Dna Damage and Repair
Age-related Changes In Dna Repair
There has been a great deal of interest in the question of whether DNA repair declines with age. Investigators have looked at many conditions of premature and normal aging, and many different types of assays have been used. In general, there seems to be a growing consensus that DNA repair declines slightly with age (see Bohr and Anson). One study reported a 1 percent decline in DNA repair capacity per year with advancing age in individuals (Wei et al.). Attempts to correlate DNA repair capacity of different organisms with maximum life span have been made. Hart and Setlow (1974) demonstrated a linear correlation between the logarithm of life span and the DNA repair capacity in cells from different mammalian species, suggesting that higher DNA repair activity is associated with longer life span. Although these studies document a connection between DNA repair capacity and age, there are also a large number of studies in which no connection between these two parameters were found.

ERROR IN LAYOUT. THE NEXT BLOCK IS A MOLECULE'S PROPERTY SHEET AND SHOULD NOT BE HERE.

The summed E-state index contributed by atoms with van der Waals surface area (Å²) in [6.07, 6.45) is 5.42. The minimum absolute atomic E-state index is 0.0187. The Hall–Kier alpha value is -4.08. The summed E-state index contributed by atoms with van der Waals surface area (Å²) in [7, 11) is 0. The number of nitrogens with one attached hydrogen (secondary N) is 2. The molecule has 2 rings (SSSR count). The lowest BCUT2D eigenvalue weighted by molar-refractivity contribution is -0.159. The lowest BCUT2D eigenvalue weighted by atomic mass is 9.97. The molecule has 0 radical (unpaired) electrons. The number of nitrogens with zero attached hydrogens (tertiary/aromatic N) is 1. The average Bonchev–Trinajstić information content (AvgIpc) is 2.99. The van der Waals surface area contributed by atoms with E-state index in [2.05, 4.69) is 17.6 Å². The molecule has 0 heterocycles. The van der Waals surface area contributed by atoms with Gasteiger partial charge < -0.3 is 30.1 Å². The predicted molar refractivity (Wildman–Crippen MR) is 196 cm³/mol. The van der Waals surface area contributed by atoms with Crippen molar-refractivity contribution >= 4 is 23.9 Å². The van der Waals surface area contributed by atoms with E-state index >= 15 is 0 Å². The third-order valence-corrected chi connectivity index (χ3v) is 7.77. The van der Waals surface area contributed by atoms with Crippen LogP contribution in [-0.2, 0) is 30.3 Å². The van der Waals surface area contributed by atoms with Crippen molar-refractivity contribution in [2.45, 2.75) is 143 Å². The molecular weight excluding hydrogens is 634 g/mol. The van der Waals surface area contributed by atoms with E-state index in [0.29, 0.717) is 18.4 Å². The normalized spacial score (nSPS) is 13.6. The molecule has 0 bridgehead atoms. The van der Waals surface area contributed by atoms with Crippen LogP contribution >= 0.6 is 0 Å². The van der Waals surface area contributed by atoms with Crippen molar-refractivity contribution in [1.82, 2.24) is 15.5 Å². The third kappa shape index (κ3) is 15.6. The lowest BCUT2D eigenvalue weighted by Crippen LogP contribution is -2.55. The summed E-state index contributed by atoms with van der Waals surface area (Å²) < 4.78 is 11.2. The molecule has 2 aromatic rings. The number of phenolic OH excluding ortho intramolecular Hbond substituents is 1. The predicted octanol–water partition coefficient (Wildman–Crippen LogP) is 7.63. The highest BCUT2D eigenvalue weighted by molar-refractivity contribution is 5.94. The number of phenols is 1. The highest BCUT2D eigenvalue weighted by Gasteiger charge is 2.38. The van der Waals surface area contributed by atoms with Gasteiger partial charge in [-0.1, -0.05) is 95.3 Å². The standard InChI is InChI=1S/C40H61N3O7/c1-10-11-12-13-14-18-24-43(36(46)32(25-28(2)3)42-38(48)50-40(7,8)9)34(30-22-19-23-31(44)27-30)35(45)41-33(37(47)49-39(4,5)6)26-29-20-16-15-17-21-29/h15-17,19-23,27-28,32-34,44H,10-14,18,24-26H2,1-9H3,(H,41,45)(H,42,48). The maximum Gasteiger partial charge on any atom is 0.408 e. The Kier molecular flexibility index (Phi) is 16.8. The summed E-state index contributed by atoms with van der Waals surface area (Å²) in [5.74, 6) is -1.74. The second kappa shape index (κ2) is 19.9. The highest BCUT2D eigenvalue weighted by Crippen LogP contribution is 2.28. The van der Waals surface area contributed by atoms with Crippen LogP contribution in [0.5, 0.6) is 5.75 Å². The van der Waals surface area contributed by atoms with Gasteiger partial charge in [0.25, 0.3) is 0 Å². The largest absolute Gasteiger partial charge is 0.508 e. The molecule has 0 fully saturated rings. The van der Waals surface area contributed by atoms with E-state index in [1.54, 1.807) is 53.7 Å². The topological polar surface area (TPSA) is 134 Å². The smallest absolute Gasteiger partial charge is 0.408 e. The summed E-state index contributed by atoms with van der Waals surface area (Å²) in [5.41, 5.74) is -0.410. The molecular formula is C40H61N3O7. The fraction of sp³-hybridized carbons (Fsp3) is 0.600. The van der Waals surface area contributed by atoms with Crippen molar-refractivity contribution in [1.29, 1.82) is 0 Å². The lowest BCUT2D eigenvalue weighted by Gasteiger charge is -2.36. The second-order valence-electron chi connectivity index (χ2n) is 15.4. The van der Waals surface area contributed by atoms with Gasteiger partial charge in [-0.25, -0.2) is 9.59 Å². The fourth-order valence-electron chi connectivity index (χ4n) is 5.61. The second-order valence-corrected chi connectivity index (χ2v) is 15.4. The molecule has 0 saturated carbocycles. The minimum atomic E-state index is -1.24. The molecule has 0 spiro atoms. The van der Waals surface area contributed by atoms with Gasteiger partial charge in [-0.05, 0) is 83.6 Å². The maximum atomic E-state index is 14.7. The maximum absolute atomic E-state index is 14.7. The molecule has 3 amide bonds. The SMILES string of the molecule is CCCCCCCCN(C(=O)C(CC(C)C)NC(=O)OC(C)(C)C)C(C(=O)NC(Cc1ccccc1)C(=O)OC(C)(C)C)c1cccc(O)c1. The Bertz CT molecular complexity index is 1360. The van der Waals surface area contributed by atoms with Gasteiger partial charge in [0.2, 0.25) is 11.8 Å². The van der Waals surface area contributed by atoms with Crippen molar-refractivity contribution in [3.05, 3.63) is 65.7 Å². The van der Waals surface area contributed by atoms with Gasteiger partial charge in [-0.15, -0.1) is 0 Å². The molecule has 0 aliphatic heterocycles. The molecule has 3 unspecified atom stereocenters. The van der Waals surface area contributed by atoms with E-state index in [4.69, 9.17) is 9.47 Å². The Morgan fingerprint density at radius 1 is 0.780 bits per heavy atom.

Changes in mitochondrial function with age have been observed in several organisms. Experimental data from many laboratories suggest that the mitochondrial genome indeed accumulates DNA damage with age (Bohr and Anson, 1995).
Since oxidative DNA damage accumulates in mitochondria, changes in mtDNA repair with age have been studied. Initially, mtODE activity in mitochondrial extracts obtained from livers and hearts of rats six, twelve, and twenty-three months old was compared. In contrast to the common notion that DNA repair decreases with age, an increase in mtODE activity with increasing age was found. In both organs, activities at twelve and twenty-three months were significantly higher than at six months (p<0.01) (Souza-Pinto et al.). These results suggest that the changes observed in mtODE activity reflect a specific upregulation of the oxidative DNA damage repair mechanisms. Similar results were obtained when investigating mtODE activity in extracts from mouse liver mitochondria. The activity increased from six to fourteen months of age.
- Dna Damage and Repair - Perspectives
- Dna Damage and Repair - Mitochondrial Dna Repair In Mammalian Cells
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